University of Notre Dame

Project Description

Academic Majors and Alcohol Consumption

Project Abstract

The problems of high risk drinking are prevalent in colleges and universities nationwide, with nearly every institution expending a great deal of time and financial resources to reworking the culture of alcohol use on their respective campuses. Despite these common efforts and the development of well-intentioned programs, the problems related to high risk drinking persist and the interventions�some of which are implemented by experience, well-respected professionals�are highly ineffective. Many of these approaches attempt to dispel common myths of alcohol usage by educating students about the actual drinking behaviors of their peers on campus. Research suggests, however, that students� immediate peer groups have the greatest immediate impact on their drinking behaviors, not norms of the larger campus community or information developed by alcohol abuse prevention programs.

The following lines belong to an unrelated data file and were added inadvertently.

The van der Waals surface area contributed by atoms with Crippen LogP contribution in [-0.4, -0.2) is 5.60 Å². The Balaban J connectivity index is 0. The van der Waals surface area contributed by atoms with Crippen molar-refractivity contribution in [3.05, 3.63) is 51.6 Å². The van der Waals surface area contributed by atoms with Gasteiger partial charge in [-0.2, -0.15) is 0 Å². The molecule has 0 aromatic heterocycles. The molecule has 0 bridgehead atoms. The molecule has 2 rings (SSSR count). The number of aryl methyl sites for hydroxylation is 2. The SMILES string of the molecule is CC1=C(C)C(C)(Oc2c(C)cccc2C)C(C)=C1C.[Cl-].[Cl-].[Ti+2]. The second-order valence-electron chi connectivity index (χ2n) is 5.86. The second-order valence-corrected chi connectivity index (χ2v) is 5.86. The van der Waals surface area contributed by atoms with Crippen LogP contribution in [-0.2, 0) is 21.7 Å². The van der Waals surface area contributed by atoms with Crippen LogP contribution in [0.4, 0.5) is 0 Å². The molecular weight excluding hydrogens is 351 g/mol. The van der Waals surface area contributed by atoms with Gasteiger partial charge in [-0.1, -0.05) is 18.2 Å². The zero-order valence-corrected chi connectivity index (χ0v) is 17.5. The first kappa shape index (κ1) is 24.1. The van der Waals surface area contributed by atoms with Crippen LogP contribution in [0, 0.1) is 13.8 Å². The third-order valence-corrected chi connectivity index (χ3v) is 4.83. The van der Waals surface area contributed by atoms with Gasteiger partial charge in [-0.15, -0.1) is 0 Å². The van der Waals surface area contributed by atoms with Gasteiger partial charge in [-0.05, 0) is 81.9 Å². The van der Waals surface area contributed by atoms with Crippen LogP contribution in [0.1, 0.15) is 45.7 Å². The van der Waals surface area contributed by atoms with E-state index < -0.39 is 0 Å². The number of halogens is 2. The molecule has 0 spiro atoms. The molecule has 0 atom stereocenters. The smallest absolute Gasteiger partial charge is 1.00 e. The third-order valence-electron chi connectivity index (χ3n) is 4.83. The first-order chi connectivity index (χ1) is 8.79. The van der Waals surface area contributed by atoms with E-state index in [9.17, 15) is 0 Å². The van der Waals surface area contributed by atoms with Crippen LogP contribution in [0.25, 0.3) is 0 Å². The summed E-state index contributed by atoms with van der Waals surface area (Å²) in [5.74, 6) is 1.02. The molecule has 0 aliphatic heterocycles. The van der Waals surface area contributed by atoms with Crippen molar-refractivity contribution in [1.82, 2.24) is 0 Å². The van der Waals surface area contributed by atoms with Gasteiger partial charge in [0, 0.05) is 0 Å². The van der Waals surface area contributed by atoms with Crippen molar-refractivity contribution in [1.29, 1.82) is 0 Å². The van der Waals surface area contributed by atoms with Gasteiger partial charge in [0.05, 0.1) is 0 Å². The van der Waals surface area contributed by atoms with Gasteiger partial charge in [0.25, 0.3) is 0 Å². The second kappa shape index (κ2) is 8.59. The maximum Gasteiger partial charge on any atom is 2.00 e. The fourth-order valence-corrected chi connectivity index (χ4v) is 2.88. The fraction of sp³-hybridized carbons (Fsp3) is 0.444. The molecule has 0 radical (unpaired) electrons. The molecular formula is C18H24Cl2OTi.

Because another aspect of Notre Dame�s larger culture revolves around the variable rigors of academic student life, students� social lives must accommodate their academic schedules which vary from student to student and major to major. Accordingly, in preliminary structured interviews for this project (See Appendix 1) and in past studies conducted through the Office of Alcohol and Drug Education, relationships between certain drinking behaviors and academic programs were evident. In this project, we seek to explore how Notre Dame students� attitudes about alcohol consumption vary according to their academic majors, or chosen fields of study. We want to explore these trends by: 1) characterizing the drinking behaviors among each academic major category; 2) exploring the perceived costs and benefits of drinking by members of each academic category; and 3) investigating the social relationships among people in various academic categories and how these relationships influence drinking behaviors in different contexts. By using several qualitative approaches and following the initial assumption that variable drinking occurs between majors, this project may provide clues into the diversity of attitudes among students and reveal the complexity involved in characterizing college drinking behaviors. By dissecting the larger drinking culture of Notre Dame into smaller, defined categories based on another identity trait�academic drinking culture�it may be possible to identify and target drinkers that are at a higher risk for abusive drinking. In addition, this method may provide another route to obtaining information on social networks�via identifiable subcultures�and how they influence the alcohol consumption patterns of their members.

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